Saturday, January 30, 2010


This is the second fortnightly Food for Thought meme the brainchild of the very talented Jain from Once in  Blue Moon and of Food With Style.

 The Road Home
**** and a half

Few things could be worse than losing a spouse to sickness and death, and when it happens and you have loved, it changes your life forever.

"Lev pressed a damp towel to his face and prayed that the heartache would pass, like a brief storm, like a nightmare from which it's possible to wake. But it wouldn't pass and so he stood there weeping....."

"When men cry it's never for nothing..."

It was the premature death of his wife, Mariana, that Lev wept for.

Lured by the opportunities of a capitalist country Lev had travelled to London from Auror, a deprived village in Eastern Europe, in search of a new life for his daughter and his mother back home.

Lev spends a year in London, with memories of Mariana tucked into his heart, sometimes reliving his past at will and at other times helplessly. 

It is a story of Lev, as an immigrant in London, his shift from one ideal to another, the loneliness he encounters, the displacement he feels, the despair of poverty, the friendships, the love affair, his foolishness and finally the discovery that he dared to dream.

This is a story that is profound, enchanting, painful and bittersweet. I loved it.

Because ..............

Tremain writes with such depth and intensity for every character. She makes them breathe and pulsate so I could touch them; each one fascinating and complete. Each precisely and expertly chiselled that it leaves you without a doubt to whom and what they are.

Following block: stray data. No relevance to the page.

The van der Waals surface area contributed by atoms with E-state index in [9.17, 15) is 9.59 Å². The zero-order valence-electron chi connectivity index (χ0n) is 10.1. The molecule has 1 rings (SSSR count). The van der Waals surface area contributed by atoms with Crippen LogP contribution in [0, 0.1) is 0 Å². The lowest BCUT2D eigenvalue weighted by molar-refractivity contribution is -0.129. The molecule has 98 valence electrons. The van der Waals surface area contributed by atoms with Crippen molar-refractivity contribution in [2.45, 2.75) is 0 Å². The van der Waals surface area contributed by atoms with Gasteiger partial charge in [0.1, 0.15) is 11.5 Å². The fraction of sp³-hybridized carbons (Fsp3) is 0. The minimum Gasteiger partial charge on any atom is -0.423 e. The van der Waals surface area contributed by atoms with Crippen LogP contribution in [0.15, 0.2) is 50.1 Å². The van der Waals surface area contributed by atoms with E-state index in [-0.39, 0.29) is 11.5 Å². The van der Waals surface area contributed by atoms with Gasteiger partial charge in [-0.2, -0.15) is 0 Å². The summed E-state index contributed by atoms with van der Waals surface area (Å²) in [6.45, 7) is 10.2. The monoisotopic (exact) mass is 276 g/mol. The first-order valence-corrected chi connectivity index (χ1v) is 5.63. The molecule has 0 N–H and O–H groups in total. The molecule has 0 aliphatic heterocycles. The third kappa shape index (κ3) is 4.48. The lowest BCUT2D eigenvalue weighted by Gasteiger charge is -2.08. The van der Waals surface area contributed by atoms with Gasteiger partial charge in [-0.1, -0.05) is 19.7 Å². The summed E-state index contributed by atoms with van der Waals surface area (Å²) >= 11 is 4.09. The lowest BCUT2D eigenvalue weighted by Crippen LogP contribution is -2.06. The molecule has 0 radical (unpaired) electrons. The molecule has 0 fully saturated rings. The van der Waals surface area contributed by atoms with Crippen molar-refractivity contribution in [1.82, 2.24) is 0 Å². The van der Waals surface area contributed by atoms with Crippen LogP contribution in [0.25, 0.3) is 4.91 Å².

Tremain made me savour the book like a sweet not wanting to go too fast lest I lose its sweetness too soon.

Tremain made me tender and kind towards Lev's despair, his confusion, his rage and even his blunders because he was kind, gallant and genuine.

Tremain made me laugh thorugh Rudi, Lev's wild, impulsive and unpredictable friend.

Tremain made me cry.

It was woeful........It was wild...........It was beautiful.

Ruffled only by.................. 

An ending that was too predictable too soon before the end; it felt like a deja vu. If she had not let on a little too early and had ended the story with an optimistic hope rather than as a gift too neatly wrapped it would have been perfect. This was one of the three little brown spots in the apple. But I'm not going to make mountains out of molehills. I'm not going to nitpick.

It won the Orange Broadband Prize for Fiction.

This book proved perfect for Food For Thought because the story centred around Lev starting out as a dishwasher and later as a vegetable cutter at GK Ashe, a classy, high end restaurant, where he observed the chefs as they worked. So I had a vast uppity choice from paragraphs of detailed descriptions through Lev's eyes and mind.

I chose my favourite. A dessert named chocolate tart